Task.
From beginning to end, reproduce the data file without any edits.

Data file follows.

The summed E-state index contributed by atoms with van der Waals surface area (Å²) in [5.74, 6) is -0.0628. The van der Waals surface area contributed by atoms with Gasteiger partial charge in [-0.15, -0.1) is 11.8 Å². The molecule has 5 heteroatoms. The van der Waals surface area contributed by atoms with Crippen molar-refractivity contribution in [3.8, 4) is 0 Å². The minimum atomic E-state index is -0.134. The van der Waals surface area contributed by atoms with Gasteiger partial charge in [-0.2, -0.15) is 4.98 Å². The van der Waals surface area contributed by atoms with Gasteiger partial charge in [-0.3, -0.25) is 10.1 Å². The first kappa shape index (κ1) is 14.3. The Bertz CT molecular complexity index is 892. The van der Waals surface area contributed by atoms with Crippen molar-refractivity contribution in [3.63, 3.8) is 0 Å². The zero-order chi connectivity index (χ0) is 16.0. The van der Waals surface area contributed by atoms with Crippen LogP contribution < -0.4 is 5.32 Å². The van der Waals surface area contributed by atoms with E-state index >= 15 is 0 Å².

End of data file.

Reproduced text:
The summed E-state index contributed by atoms with van der Waals surface area (Å²) in [5.74, 6) is -0.0628. The van der Waals surface area contributed by atoms with Gasteiger partial charge in [-0.15, -0.1) is 11.8 Å². The molecule has 5 heteroatoms. The van der Waals surface area contributed by atoms with Crippen molar-refractivity contribution in [3.8, 4) is 0 Å². The minimum atomic E-state index is -0.134. The van der Waals surface area contributed by atoms with Gasteiger partial charge in [-0.2, -0.15) is 4.98 Å². The van der Waals surface area contributed by atoms with Gasteiger partial charge in [-0.3, -0.25) is 10.1 Å². The first kappa shape index (κ1) is 14.3. The Bertz CT molecular complexity index is 892. The van der Waals surface area contributed by atoms with Crippen molar-refractivity contribution in [3.63, 3.8) is 0 Å². The zero-order chi connectivity index (χ0) is 16.0. The van der Waals surface area contributed by atoms with Crippen LogP contribution < -0.4 is 5.32 Å². The van der Waals surface area contributed by atoms with E-state index >= 15 is 0 Å².